Chiles (Capsicum spp.) have been cultivated in Mexico for centuries and are a vital ingredient in Mexico’s traditional cuisine, recently recognized by UNESCO as an “Intangible Cultural Heritage of Humanity.” Spicy chiles also have numerous medicinal uses. Graphical representations of chiles have even been used as a national symbol.
Chiles are native to Mexico and central America. Evidence for chiles in the diet of indigenous groups in Puebla’s Tehuacán Valley dates back at least as far as 6500BC; by 4100BC, the plant was already domesticated.
There are more than 100 varieties of chiles, grouped into 22 groups of green chiles and 12 of dried chiles. Green chiles by far the most important in volume and value of production and trade. Mexico remains the world’s leading exporter of green chiles and is the sixth largest exporter of dried chiles. The world’s leading producer of green chiles, almost entirely for domestic consumption, is China.
The ideal conditions for cultivating chiles are:
- growing season temperatures of 18-27̊C daytime and 15-18̊C during the night.
- rainfall of 600-1250 mm/yr, with no marked dry season.
- light, humus-rich soils with adequate moisture retention and drainage
- soils with a pH between 5.5 (slighty acidic) and 7.0 (neutral)
- growing season of at least 120 days
Crop yields can be adversely affected by:
- plant diseases,
- climatic hazards, such as hailstorms, rainstorms (fields need efficient drainage systems) and frost, the risk of which is countered by burning waste to create smoke to maintain temperatures above freezing
Time frame for cultivation
- on commercial chile farms, seeds are usually sown in enclosed, heated, nursery beds, since temperatures of 20-24̊C are considered ideal for germination
- seedlings are transplanted after 25-35 days when they are about 10-20cm in height – optimum yields require 20,000-25,000 plants per hectare
- the first flowers appear 1-2 months later, by which time the plant is 30-80 cm tall
- the first green chiles ripen about a month after that; chiles can then be picked every week or so for up to 3 months in rain-fed fields, or sometimes over an even longer period in irrigated fields.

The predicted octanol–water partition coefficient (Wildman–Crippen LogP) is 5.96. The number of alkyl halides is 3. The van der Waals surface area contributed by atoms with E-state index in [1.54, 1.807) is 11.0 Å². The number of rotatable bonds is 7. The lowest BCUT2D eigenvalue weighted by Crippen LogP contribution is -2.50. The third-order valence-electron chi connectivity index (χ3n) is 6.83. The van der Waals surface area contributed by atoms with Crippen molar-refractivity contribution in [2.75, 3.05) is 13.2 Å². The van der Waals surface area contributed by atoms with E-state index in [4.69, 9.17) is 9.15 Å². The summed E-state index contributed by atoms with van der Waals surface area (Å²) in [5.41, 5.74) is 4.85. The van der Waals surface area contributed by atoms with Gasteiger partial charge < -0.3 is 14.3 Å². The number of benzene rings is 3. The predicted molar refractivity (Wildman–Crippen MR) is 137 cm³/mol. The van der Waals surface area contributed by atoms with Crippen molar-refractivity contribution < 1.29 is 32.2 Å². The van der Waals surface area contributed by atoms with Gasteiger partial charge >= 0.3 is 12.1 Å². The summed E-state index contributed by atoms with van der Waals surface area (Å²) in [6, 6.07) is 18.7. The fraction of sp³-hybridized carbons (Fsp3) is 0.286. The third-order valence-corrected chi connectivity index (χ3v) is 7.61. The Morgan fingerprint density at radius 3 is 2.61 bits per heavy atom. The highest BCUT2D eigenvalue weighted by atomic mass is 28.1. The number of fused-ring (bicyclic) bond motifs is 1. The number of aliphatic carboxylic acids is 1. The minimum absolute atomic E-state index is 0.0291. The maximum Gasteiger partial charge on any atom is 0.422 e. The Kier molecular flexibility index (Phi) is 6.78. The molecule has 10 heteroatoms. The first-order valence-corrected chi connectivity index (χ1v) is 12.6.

In ideal circumstances, harvesting is possible all year. There are two major, overlapping harvest periods each year, with a fall-winter crop from December-August, and a spring-summer crop from June to March.
Yields vary greatly, reflecting different qualities of soil, water supply and technification employed. The average yield across Mexico is 14-15 metric tons/hectare. Yields in Zacatecas (which has a larger cultivated area of chiles than any other state in Mexico) are only 7 tons/ha, while yields in Sinaloa reach as high as 40 tons/ha.
Types of chile grown in Mexico
The most commonly grown chiles in Mexico are jalapeño, serrano, habanero, poblano and morrón (bell pepper). Seven varieties of green chiles represented 90% of Mexico’s total production of chiles in 2008, and 60% of its total revenue from chiles. Chiles vary in color, heat, size and texture:
Even for a single species, the “heat” of its chiles varies from one plant to the next, as well as from one soil or location to another. The heat of chiles is measured in Scoville units. The hottest chile is generally thought to be the habanero (100,000-445,000 Scoville units). By comparison, the jalapeño is 2,500-5,000 units and the morrón chile (bell pepper) registers 0 Scoville units.
- The cultivation of chiles in Mexico (the specifics of commercial chile production in Mexico)
Main source for statistics (pdf file): Un panorama del cultivo del chile, SAGARPA: Servicio de Información Agroalimentaria y Pesquera, June 2010. [accessed January 28, 2011]
Agriculture in Mexico is analyzed in chapter 15 of Geo-Mexico: the geography and dynamics of modern Mexico. Ask your library to buy a copy of this handy reference guide to all aspects of Mexico’s geography today! Better yet, order your own copy…